Auto News

AutoGuide News Blog

The AutoGuide News Blog is your source for breaking stories from the auto industry. Delivering news immediately, the AutoGuide Blog is constantly updated with the latest information, photos and video from manufacturers, auto shows, the aftermarket and professional racing.
 |  Sep 26 2013, 12:01 PM


As more and more automakers develop autonomous driving technology, experts believe that the industry needs a single standard sooner rather than later.

Continue Reading…

 |  Apr 20 2012, 7:02 PM

Limited range is one of the biggest current deterrents to owning an electric vehicle, but technology heavyweight IBM is hoping to help change that.

In 2009, IBM researchers set out to develop lithium-air battery technology that would allow an electric vehicle to have a range of around 500 miles on a single charge, making them more comparable to a gas-burning car. The idea is that a lithium-air battery would borrow oxygen from the air as a vehicle is being driven, creating an air-breathing battery.

Continue Reading…

 |  Jan 12 2012, 9:00 PM


Electric powered vehicles have long faced challenges in battery cell packaging and the difficulties of maximizing range optimizing weight and placement.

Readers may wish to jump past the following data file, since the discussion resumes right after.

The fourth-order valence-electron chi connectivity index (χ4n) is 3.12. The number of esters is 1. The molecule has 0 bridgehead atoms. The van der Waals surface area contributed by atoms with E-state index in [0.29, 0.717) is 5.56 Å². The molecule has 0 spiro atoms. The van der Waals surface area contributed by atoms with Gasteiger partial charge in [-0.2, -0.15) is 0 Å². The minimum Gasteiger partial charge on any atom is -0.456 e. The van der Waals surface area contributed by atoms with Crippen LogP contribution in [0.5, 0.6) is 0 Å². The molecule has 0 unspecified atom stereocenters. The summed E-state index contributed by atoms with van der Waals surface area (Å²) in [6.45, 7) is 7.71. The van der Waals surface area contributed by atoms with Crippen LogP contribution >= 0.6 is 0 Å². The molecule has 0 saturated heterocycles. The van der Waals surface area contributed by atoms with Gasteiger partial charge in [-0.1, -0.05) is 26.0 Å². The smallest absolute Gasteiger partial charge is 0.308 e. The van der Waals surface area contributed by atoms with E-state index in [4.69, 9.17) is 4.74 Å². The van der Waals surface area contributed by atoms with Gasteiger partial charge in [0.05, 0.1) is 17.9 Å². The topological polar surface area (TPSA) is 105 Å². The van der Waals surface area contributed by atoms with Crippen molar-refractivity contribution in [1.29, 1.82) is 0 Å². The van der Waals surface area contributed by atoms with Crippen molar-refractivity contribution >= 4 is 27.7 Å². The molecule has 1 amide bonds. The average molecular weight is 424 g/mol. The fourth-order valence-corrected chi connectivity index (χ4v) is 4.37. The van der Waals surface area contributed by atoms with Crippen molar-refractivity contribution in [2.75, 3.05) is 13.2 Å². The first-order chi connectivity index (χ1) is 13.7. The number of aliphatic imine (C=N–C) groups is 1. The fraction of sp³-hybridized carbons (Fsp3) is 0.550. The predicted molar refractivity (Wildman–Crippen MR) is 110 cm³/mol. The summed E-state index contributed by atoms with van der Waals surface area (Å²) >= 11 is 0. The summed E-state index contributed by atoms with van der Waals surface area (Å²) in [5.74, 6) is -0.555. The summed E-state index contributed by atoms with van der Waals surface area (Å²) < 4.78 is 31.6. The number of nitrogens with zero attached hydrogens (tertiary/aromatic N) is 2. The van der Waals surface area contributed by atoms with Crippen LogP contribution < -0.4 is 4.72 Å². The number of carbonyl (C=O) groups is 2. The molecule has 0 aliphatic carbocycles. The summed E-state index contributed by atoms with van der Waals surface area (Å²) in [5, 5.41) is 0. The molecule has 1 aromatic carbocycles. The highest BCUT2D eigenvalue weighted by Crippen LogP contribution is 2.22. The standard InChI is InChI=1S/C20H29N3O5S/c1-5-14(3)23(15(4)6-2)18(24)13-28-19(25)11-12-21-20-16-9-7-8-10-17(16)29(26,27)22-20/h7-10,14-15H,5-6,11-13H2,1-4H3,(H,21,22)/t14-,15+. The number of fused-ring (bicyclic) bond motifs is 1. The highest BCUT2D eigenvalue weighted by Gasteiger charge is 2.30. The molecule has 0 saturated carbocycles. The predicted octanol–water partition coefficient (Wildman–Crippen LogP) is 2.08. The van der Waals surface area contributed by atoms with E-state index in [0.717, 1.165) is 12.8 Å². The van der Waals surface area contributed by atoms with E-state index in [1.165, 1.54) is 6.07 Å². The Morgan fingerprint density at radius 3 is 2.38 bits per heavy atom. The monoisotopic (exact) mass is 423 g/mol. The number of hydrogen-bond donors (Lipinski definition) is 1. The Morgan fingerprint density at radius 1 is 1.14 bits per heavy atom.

In the past, nickel-metal hydride cells failed to store enough energy to propel an EV any more than 100 miles and required a lengthy recharge after the battery depletes. Lithium-ion (Li-ion) does improve the volume-to-energy capacity ratio but automakers must still store battery cells that weigh 1,000 pounds.

Now, technology giant IBM has developed a new battery cell that promises to deliver a solution. Called the lithium-air (Li-air) battery, this new cell has the theoretical density of more than 1,000 greater than Li-ion. What’s more, IBM found the Li-air cells capable of being one-fifth the size and to possess a lifespan that is 5 times as long.

However, IBM withholds the technology for now because they discovered that frequent recharging cycles still compromise the life of the battery. Engineers are currently testing an alternative electrolyte to see whether they could attain improved results. A full-scale prototype is targeted to be ready by 2013.

[Source: New Scientist]